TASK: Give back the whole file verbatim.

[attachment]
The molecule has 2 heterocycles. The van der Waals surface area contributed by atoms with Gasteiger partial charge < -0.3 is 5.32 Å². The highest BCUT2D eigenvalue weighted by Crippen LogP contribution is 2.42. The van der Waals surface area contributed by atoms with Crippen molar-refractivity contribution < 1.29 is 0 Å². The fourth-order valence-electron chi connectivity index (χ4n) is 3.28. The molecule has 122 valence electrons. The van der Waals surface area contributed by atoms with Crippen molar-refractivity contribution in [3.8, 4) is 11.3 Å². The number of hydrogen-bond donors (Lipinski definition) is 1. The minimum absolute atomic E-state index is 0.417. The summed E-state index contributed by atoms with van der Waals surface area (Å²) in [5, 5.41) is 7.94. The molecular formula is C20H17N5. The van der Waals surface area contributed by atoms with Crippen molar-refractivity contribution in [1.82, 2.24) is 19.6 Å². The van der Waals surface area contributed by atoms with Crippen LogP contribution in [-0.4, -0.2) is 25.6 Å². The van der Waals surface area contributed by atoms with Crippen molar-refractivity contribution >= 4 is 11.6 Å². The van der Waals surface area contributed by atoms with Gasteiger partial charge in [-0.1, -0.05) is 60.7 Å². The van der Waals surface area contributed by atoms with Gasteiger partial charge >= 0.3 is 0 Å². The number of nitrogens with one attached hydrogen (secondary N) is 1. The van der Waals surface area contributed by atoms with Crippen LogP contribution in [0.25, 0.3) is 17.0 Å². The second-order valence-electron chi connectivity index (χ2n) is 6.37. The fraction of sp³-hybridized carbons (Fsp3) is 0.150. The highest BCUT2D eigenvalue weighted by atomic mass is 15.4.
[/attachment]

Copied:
The molecule has 2 heterocycles. The van der Waals surface area contributed by atoms with Gasteiger partial charge < -0.3 is 5.32 Å². The highest BCUT2D eigenvalue weighted by Crippen LogP contribution is 2.42. The van der Waals surface area contributed by atoms with Crippen molar-refractivity contribution < 1.29 is 0 Å². The fourth-order valence-electron chi connectivity index (χ4n) is 3.28. The molecule has 122 valence electrons. The van der Waals surface area contributed by atoms with Crippen molar-refractivity contribution in [3.8, 4) is 11.3 Å². The number of hydrogen-bond donors (Lipinski definition) is 1. The minimum absolute atomic E-state index is 0.417. The summed E-state index contributed by atoms with van der Waals surface area (Å²) in [5, 5.41) is 7.94. The molecular formula is C20H17N5. The van der Waals surface area contributed by atoms with Crippen molar-refractivity contribution in [1.82, 2.24) is 19.6 Å². The van der Waals surface area contributed by atoms with Crippen LogP contribution in [-0.4, -0.2) is 25.6 Å². The van der Waals surface area contributed by atoms with Crippen molar-refractivity contribution >= 4 is 11.6 Å². The van der Waals surface area contributed by atoms with Gasteiger partial charge in [-0.1, -0.05) is 60.7 Å². The van der Waals surface area contributed by atoms with Gasteiger partial charge >= 0.3 is 0 Å². The number of nitrogens with one attached hydrogen (secondary N) is 1. The van der Waals surface area contributed by atoms with Crippen LogP contribution in [0.25, 0.3) is 17.0 Å². The second-order valence-electron chi connectivity index (χ2n) is 6.37. The fraction of sp³-hybridized carbons (Fsp3) is 0.150. The highest BCUT2D eigenvalue weighted by atomic mass is 15.4.